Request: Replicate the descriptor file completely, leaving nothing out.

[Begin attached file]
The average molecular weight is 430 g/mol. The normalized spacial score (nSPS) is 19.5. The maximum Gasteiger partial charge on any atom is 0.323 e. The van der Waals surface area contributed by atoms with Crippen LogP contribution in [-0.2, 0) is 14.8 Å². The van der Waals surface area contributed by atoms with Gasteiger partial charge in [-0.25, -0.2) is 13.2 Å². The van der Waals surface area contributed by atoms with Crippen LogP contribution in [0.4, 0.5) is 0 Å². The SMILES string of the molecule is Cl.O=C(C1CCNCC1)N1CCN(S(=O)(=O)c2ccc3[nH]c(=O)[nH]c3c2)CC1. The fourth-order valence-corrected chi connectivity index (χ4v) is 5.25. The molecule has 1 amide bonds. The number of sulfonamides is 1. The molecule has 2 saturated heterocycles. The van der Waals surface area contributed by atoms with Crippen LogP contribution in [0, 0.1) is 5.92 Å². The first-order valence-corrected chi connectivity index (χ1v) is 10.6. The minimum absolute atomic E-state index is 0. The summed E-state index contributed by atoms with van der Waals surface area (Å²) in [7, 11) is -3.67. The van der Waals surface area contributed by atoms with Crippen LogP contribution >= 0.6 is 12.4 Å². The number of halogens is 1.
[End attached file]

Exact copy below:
The average molecular weight is 430 g/mol. The normalized spacial score (nSPS) is 19.5. The maximum Gasteiger partial charge on any atom is 0.323 e. The van der Waals surface area contributed by atoms with Crippen LogP contribution in [-0.2, 0) is 14.8 Å². The van der Waals surface area contributed by atoms with Gasteiger partial charge in [-0.25, -0.2) is 13.2 Å². The van der Waals surface area contributed by atoms with Crippen LogP contribution in [0.4, 0.5) is 0 Å². The SMILES string of the molecule is Cl.O=C(C1CCNCC1)N1CCN(S(=O)(=O)c2ccc3[nH]c(=O)[nH]c3c2)CC1. The fourth-order valence-corrected chi connectivity index (χ4v) is 5.25. The molecule has 1 amide bonds. The number of sulfonamides is 1. The molecule has 2 saturated heterocycles. The van der Waals surface area contributed by atoms with Crippen LogP contribution in [0, 0.1) is 5.92 Å². The first-order valence-corrected chi connectivity index (χ1v) is 10.6. The minimum absolute atomic E-state index is 0. The summed E-state index contributed by atoms with van der Waals surface area (Å²) in [7, 11) is -3.67. The van der Waals surface area contributed by atoms with Crippen LogP contribution >= 0.6 is 12.4 Å². The number of halogens is 1.